Dynamic Behavioural Friction arises from the process of change: from doing it and not doing it.
Things have always changed but in the last 50 years the rate of change has increased exponentially.
Future shock is a sickness which comes from too much change in too short a time; it’s the feeling that nothing is permanent anymore; it’s the reaction to changes that happen so fast that we can’t absorb them; it‘s the premature arrival of the future.
Hype or happening
Many of the predictions of the outcome of Future Shock seem ludicrous today, but getting the details wrong shouldn't lead us to deny that it is actually happening.
The effects are just different.
The ability to adapt to rapid change has become a key requirement of corporate survival because Panda's don't survive in the corporate world.
Not only do we feel it: evidence proves it.
One example is the reducing lifespan of companies in the S&P 500.
It has decreased from 67 years in the 1920s to just 18 years today, and is attributed to a failure to adapt and transform as fast, or faster, than the rate of change in the market place.
The last 50 years is littered with the warnings of management Guru's of the need to get better at the process of change, for example, Jennifer Reingold reviewing Jim Collins Built to Last,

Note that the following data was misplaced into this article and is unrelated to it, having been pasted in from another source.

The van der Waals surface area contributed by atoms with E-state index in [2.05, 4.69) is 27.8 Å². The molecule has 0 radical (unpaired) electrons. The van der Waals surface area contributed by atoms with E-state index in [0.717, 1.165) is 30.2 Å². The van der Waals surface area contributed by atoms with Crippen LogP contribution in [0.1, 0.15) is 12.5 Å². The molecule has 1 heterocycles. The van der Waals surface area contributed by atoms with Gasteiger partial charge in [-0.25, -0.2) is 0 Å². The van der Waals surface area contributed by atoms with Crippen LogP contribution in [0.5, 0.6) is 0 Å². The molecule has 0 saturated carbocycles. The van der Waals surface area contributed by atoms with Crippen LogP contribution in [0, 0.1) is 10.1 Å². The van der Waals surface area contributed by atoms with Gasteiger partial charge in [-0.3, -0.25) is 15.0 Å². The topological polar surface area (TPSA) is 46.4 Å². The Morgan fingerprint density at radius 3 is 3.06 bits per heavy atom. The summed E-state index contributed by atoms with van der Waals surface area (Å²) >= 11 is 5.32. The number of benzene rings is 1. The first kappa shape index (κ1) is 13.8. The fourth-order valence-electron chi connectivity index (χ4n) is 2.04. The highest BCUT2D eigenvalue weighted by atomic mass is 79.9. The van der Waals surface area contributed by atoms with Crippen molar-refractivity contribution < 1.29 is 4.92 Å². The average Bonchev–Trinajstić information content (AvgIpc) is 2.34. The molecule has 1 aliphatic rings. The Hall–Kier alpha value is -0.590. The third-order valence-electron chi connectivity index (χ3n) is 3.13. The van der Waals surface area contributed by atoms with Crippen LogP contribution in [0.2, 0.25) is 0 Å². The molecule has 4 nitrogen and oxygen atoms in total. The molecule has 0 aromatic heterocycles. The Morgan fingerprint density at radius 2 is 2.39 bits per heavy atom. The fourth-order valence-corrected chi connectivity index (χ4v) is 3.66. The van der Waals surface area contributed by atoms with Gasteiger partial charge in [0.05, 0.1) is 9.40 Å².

"Theeee most important part of the book is chapter four!" Collins declares today, stretching his words for unmistakable emphasis. "Preserve the core! And! Stimulate progress! To be built to last, you have to be built for change!"
Peter Senge even proposes in the Fifth Discipline that the inability to change is caused by 7 learning disabilities!
Our view is that Dynamic Behavioural Friction is the cause: the Behavioural Friction that limits and prevents change.
Whilst most organisations find change difficult there are symptoms that may be used to gauge how 'bad' it is in an organisation.
These include a lack of innovation and creativity, fear of the new, low employee engagement and contribution, sluggish implementation, recurring initiatives on the same subjects, poor strategic planning, dogmatic, stubborn and bureaucratic decision making.
Where these are present the organisation is predisposed to develop in the opposite direction, becoming increasingly static and unchanging.
Almost all organisations try to effect change by addressing these symptoms.
But it proves to be somewhere between hard & impossible and failure only provides further confirmation how difficult change is to achieve.
Understanding Dynamic Behavioural Friction as the underlying cause provides new hope. It empowers the organisation to seek and identify the sources and then take action to address them to release the organisation from its negative cycle.
Success has always required change, but the pace was slower and evolving over decades was sufficient to create Great companies.
Now change is a prerequisite just to survive.
For those who want to success, the ability to change and keep on changing is the competitive advantage of the 21st century.
And to become a great company requires change to become a continuous process.
The discipline and tools of Behavioural Friction provide new understanding and tools that make this easier to achieve.